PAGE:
The main village in the mountain cluster was Krasnaya Polyana, which is located in the valley about 550 m above the sea surface. The sport events were organized in a close vicinity at the nearby mountains on both sides of the valley. The ski stadium, alpine skiing and ski jumping venues were at the heights of 1400, 2200, and 600 m above the sea surface, respectively. An official WMO SYNOP weather station (37107) provides regular near-surface weather observations in Krasnaya Polyana together with the coastal Adler station (37171). All sporting venues were equipped with several AMS measuring basic meteorological variables such as the screen-level temperature and relative humidity and anemometer-level wind speed/direction.

The placement of the AMS observations allowed estimation of the temperature differences between the northern and southern side of the valley and within the valley itself. However, radiation measurements were not made and are not, to our knowledge, available elsewhere over the Caucasian mountains. Table 3 summarizes the observations used in this study. The dataset was divided into three categories based on the geographical location: mountain, valley and coastal stations. Figure 5 shows the location of the stations. Most of the mountain stations were located in the southern side of the valley (north-facing slope), whereas one station (39043) was located on a south-facing slope. All valley stations were distributed along the valley from the mountain cluster to the coast of Black Sea. Note that in some cases, the elevation of the station differs significantly from the 1.5-km resolution grid-average model surface elevation because of the unresolved orography features.


Table 3. Summary of the observation sites used in the study.

5.2. HARMONIE Station Verification

The two series of experiments (Table 2) were first validated using the HARMONIE standard station verification system and the Olympic surface-based observations (Section 5.1). In HARMONIE station verification, values from the closest gridpoints are bilinearly interpolated to station locations. For the screen-level temperature, it is also possible to take into account in the verification the difference between the grid-scale mean elevation and the elevation reported by each station by assuming moist adiabatic lapse rate between these levels. This is only a rough estimate. Interpolations of the temperature and surface elevation as well as the height adjustment depend on the grid-scale mean surface elevation and on the model's horizontal and vertical resolution, which brings some ambiguity to the validation process over the complex topography. Validation over the Olympic venue was done separately for the mountain, valley and coastal clusters during February 2014. In addition, the experiments were validated against all SYNOP station measurements available over the whole Caucasian model domain (39–51 measurements, depending on the observed variable and time of the day). We will focus on the screen-level temperature and mention also the 10-m wind verification (Section 6.1).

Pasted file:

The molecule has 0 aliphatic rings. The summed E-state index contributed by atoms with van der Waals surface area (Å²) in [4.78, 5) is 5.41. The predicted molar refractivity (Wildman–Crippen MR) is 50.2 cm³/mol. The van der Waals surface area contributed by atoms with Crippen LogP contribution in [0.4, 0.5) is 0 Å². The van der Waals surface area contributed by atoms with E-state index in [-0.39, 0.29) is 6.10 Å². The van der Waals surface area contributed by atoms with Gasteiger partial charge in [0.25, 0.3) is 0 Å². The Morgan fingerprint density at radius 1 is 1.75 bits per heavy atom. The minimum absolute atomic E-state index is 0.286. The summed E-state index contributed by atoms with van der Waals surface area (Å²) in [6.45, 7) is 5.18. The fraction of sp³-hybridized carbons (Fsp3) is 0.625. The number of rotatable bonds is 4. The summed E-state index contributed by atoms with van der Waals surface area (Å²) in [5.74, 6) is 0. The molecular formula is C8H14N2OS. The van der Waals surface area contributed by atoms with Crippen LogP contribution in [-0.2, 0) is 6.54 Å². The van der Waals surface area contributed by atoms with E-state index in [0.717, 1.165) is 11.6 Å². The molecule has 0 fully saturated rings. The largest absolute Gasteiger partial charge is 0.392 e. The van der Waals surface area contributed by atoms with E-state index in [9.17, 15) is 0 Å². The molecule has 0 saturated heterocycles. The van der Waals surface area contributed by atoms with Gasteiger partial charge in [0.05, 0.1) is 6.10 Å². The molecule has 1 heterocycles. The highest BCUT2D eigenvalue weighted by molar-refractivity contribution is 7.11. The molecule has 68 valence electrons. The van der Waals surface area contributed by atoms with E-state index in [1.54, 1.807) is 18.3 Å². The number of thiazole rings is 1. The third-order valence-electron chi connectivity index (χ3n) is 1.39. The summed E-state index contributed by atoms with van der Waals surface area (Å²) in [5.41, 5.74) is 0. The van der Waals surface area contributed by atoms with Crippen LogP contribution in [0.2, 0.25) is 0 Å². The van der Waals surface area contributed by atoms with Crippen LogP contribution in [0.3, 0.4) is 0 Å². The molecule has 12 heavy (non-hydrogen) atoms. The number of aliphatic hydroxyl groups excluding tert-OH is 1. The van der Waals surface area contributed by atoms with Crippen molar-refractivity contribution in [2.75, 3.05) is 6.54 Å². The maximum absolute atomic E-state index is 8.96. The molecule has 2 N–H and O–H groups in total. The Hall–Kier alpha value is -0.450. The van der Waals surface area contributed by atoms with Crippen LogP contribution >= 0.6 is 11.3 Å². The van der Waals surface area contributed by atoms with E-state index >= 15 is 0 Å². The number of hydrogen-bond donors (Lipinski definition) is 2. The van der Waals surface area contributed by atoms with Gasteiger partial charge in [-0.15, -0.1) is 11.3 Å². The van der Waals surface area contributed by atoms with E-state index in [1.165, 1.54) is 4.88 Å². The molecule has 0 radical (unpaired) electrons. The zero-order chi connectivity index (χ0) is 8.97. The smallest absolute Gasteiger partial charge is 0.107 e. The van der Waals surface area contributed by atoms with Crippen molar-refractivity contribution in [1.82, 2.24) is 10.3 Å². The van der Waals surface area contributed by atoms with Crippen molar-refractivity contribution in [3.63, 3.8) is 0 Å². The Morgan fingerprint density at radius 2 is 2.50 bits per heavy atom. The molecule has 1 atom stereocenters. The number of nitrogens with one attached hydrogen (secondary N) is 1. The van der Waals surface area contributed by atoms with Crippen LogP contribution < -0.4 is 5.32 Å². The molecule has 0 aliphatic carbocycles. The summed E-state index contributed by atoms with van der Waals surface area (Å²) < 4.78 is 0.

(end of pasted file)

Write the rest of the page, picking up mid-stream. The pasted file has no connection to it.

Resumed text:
5.3. Intercomparison of Model Variables at Selected Locations

To see more local details of the radiation fluxes and temperatures, values of selected predicted model variables were picked from +6-h forecasts of the SRTM 3″-based experiments at the observation locations (Table 3). Results will be presented in Section 6.2. Every day, all four forecasts initialized at 00, 06, 12, and 18 UTC were included. The nearest gridpoint values were selected without interpolation to observation locations in order to minimize uncertainties related to interpolation over the complex topography. Screen-level temperatures with hourly interval were available for comparison. For the other variables like radiation fluxes and surface temperature, the different experiments were intercompared without observations.

5.4. Sensitivity Experiments with the Single-Column Model

MUSC, the single column version of HARMONIE, based on Malardel et al. (2006), was used for testing of sensitivity of the predicted radiation fluxes and the near-surface temperature to the ororad parameterizations. The atmospheric profiles, near-surface initial data and the surface properties for MUSC experiments were selected from the three-dimensional experiments for chosen locations and short experiments run up to 1 day. A vertical resolution of 65 pressure-based hybrid coordinate levels was used, corresponding to that in the full model.